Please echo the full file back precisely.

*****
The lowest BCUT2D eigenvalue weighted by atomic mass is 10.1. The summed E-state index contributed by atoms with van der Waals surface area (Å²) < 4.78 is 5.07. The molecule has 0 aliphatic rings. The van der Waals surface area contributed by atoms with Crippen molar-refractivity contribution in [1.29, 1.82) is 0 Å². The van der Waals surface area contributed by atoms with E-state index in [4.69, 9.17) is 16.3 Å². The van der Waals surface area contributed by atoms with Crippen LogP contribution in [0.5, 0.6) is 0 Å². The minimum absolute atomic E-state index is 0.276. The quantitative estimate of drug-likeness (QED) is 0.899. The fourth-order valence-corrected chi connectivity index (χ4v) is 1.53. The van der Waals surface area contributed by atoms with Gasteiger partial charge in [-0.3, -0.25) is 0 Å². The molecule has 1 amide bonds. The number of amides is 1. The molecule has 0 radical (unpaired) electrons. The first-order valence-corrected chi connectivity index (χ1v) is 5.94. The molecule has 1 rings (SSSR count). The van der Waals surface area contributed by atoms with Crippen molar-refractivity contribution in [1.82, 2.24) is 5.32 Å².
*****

The lowest BCUT2D eigenvalue weighted by atomic mass is 10.1. The summed E-state index contributed by atoms with van der Waals surface area (Å²) < 4.78 is 5.07. The molecule has 0 aliphatic rings. The van der Waals surface area contributed by atoms with Crippen molar-refractivity contribution in [1.29, 1.82) is 0 Å². The van der Waals surface area contributed by atoms with E-state index in [4.69, 9.17) is 16.3 Å². The van der Waals surface area contributed by atoms with Crippen LogP contribution in [0.5, 0.6) is 0 Å². The minimum absolute atomic E-state index is 0.276. The quantitative estimate of drug-likeness (QED) is 0.899. The fourth-order valence-corrected chi connectivity index (χ4v) is 1.53. The van der Waals surface area contributed by atoms with Gasteiger partial charge in [-0.3, -0.25) is 0 Å². The molecule has 1 amide bonds. The number of amides is 1. The molecule has 0 radical (unpaired) electrons. The first-order valence-corrected chi connectivity index (χ1v) is 5.94. The molecule has 1 rings (SSSR count). The van der Waals surface area contributed by atoms with Crippen molar-refractivity contribution in [1.82, 2.24) is 5.32 Å².